O2's Nina Bibby: Make marketing more accessible

Nina Bibby: the chief marketing officer at O2
Nina Bibby: the chief marketing officer at O2

Nina Bibby, the CMO at O2, shares a few golden marketing rules.

Marketers are at the forefront of growth, innovation and creativity in our companies. With this comes great responsibility: to be the loudspeaker for the customer and inspire colleagues to go the extra mile to serve and delight customers.

To achieve this, there are a few golden rules that have certainly helped to guide me.

Start from the ‘inside out’…

Particularly in the service businesses, it is vital that everyone is pulling in the same direction and is clear on what "great" looks like. That’s why I truly believe in the importance of building marketing campaigns from the "inside out".

You need to engage your staff first and make sure they have fully bought into your objectives and plans. After all, if it doesn’t excite and inspire your own people, how can you expect it to excite anyone else?

From our staff’s commitment to upskilling and training around online safety with our NSPCC partnership to their support for the England rugby team throughout O2’s sponsorship, I’ve been blown away by how our people’s skills and commitment come to the fore when they’re passionate about what we’re trying to achieve.

…by engaging, not selling

Something I was told years ago when I was at Diageo has always stuck with me: "It’s not enough to be right, you’ve got to bring people with you as well."

This comes down to the difference between selling and engaging. Selling means taking your idea to key stakeholders, telling them about it and then ticking them off your list. Engaging means bringing the idea to stakeholders, getting their input and building on it to create shared ownership of that idea.

There is a quote from author Sarah MacLean that summarises this for me perfectly, "The best partnerships aren’t dependent on a mere common goal but on a shared path of equality, desire and no small amount of passion."

Make marketing more accessible

In our mission to engage, jargon is often our worst enemy. Strip out the lingo and talk in language everyone can understand: from the boardroom to the stockroom to the checkout. Marketing shouldn’t be a foreign language.

Connected doesn’t mean interested

It’s no secret that we’re a smartphone nation, hooked on our devices like never before. But, as marketers, we face new challenges – starting with gaining customers’ attention.

Yes, consumers are more connected than ever and that enables us to reach them in more ways. But it means our competitors have that access too. Before consumers have even made it to work, they’ve been bombarded by hundreds of messages across different touchpoints, making it harder to ensure that messages are actually heard.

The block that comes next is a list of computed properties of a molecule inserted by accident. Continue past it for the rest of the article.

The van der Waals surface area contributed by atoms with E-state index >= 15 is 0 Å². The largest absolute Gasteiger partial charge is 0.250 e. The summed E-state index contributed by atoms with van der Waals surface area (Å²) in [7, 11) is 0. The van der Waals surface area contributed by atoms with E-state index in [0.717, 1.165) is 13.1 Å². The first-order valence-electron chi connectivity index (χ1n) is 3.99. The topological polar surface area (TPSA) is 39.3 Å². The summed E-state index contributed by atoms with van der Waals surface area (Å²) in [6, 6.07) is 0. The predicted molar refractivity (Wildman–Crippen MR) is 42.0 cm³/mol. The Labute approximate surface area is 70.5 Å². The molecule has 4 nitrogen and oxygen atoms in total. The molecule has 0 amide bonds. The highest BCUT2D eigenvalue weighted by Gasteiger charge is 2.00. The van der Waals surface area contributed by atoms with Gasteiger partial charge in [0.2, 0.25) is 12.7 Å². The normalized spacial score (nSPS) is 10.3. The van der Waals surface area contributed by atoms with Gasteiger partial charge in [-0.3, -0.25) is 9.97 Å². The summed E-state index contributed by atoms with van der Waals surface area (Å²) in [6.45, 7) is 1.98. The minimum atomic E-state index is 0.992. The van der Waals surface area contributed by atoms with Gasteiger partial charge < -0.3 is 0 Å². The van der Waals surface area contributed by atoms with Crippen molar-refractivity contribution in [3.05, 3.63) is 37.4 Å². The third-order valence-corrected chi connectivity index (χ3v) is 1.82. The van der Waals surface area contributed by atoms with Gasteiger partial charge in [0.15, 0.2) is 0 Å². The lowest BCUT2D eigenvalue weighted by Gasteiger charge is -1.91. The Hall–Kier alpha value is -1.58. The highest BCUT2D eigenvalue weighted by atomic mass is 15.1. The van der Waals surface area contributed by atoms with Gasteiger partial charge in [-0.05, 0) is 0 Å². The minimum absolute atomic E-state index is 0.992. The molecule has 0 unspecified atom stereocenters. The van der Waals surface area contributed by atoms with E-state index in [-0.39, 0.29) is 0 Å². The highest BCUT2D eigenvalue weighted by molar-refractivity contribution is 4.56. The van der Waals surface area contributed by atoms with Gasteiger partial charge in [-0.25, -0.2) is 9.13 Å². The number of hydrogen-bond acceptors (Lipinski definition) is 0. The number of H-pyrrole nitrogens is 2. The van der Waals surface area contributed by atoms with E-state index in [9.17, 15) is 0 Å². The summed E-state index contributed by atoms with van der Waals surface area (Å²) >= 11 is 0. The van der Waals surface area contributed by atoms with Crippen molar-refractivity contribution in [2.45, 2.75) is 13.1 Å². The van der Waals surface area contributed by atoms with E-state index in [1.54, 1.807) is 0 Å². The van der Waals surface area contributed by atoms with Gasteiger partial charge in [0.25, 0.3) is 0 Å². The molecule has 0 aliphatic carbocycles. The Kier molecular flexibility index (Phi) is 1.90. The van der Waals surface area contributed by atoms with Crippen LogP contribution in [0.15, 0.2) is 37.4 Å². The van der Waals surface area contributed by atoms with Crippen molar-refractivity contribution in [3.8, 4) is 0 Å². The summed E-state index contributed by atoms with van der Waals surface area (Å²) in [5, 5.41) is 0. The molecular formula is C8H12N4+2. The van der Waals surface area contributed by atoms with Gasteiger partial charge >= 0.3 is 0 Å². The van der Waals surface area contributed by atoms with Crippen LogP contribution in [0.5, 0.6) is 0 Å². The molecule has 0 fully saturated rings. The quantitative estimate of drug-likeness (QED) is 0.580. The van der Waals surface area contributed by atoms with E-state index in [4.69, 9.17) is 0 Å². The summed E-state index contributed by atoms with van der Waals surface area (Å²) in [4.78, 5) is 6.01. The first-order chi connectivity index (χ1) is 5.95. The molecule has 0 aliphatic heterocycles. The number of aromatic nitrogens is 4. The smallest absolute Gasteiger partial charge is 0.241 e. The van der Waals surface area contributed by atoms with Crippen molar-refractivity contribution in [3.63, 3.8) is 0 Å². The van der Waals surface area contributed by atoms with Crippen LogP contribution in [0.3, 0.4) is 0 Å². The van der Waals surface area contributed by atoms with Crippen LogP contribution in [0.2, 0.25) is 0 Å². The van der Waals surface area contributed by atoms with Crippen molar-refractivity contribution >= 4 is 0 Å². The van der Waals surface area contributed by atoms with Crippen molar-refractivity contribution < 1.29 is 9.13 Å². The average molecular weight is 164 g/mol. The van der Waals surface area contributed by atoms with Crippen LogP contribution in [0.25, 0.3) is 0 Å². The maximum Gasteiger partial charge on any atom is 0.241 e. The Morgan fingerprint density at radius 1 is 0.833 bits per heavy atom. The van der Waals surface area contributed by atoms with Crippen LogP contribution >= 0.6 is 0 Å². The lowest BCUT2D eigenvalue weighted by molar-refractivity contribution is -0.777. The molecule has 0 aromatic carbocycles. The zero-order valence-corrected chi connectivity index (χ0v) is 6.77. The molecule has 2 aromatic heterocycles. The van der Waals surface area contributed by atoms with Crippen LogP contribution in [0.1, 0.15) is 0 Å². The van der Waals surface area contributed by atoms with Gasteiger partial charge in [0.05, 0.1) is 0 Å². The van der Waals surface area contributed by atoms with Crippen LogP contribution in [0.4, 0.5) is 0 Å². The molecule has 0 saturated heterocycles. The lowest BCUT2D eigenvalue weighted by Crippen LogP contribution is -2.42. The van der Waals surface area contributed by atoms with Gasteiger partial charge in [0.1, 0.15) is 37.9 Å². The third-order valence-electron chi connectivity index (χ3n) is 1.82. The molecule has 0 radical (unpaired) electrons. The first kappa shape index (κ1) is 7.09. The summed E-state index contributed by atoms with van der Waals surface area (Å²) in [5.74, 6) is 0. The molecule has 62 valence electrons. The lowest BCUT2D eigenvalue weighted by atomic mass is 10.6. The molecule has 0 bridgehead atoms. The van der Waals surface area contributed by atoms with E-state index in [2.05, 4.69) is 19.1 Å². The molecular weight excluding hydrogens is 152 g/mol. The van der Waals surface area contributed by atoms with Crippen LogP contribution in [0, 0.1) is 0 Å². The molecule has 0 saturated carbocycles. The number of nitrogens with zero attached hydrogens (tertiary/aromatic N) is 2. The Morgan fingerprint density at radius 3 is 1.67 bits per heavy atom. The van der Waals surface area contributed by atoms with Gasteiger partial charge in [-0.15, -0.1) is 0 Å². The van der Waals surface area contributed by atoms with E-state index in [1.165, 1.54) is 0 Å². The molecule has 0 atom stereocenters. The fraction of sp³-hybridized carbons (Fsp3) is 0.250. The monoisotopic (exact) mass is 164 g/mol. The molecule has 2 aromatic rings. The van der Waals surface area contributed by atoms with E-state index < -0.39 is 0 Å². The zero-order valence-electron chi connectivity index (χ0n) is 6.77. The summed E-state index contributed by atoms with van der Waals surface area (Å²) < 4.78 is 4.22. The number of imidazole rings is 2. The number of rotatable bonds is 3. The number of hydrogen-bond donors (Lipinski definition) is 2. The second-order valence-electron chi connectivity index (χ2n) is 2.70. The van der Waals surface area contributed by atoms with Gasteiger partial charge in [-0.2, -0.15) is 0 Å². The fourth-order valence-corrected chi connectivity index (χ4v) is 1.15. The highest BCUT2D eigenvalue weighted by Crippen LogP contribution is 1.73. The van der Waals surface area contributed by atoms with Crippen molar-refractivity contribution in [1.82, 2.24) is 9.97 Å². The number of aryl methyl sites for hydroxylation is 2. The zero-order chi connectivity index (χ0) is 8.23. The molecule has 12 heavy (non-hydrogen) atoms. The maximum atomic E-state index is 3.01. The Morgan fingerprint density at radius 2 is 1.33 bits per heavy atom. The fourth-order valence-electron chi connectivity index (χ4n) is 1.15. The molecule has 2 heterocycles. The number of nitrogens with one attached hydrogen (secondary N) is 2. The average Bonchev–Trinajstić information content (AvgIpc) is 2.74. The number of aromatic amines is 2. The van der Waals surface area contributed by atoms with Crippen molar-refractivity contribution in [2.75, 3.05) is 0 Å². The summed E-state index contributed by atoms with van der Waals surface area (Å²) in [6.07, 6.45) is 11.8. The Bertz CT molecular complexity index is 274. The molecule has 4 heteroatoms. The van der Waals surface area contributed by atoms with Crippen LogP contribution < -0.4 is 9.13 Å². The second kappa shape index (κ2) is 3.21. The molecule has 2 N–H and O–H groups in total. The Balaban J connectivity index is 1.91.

To make an impact, we have to start asking how we can play a broader role that customers actively choose to engage with.

Focus on people, and the products will take care of themselves

It has always been my belief that, to build brand advocacy, we have to focus less on marketing products or services, and more on customers’ needs. And in what might seem a counter-intuitive statement coming from the marketing director of a tech company, to build a genuine relationship with customers you can’t rely on digital interactions alone.

A face-to-face interaction can be just as powerful. The human touch is still hard to replace. I recently heard about an appointment that one of our gurus – our free in-store advisors – had with a customer to top up his mobile dongle.

What began as simple technical assistance culminated in the guru helping the man contact his family in Zimbabwe. He hadn’t been able to get in touch with them for 18 years. With just a smartphone, a dongle and the right support, we helped that customer cross a 7,500-mile divide.

Be a positive force for change

For me, leadership has always been about capturing the hearts and minds of people with a clear vision and giving them the confidence to take risks and achieve that vision.

Bold marketing leadership is no different. It is about setting the big targets and playing to win; finding the killer insights to unlock growth; rallying the entire organisation behind what may seem like a scary proposition; and empowering your team and agencies to deliver it.

You can’t achieve this without giving off a positive energy. 

Nina Bibby is chief marketing officer at O2. She was previously at Barclaycard, where she oversaw innovations such as Bespoke Offers. Before that, Bibby was senior vicepresident of global brand management at InterContinental Hotels Group.

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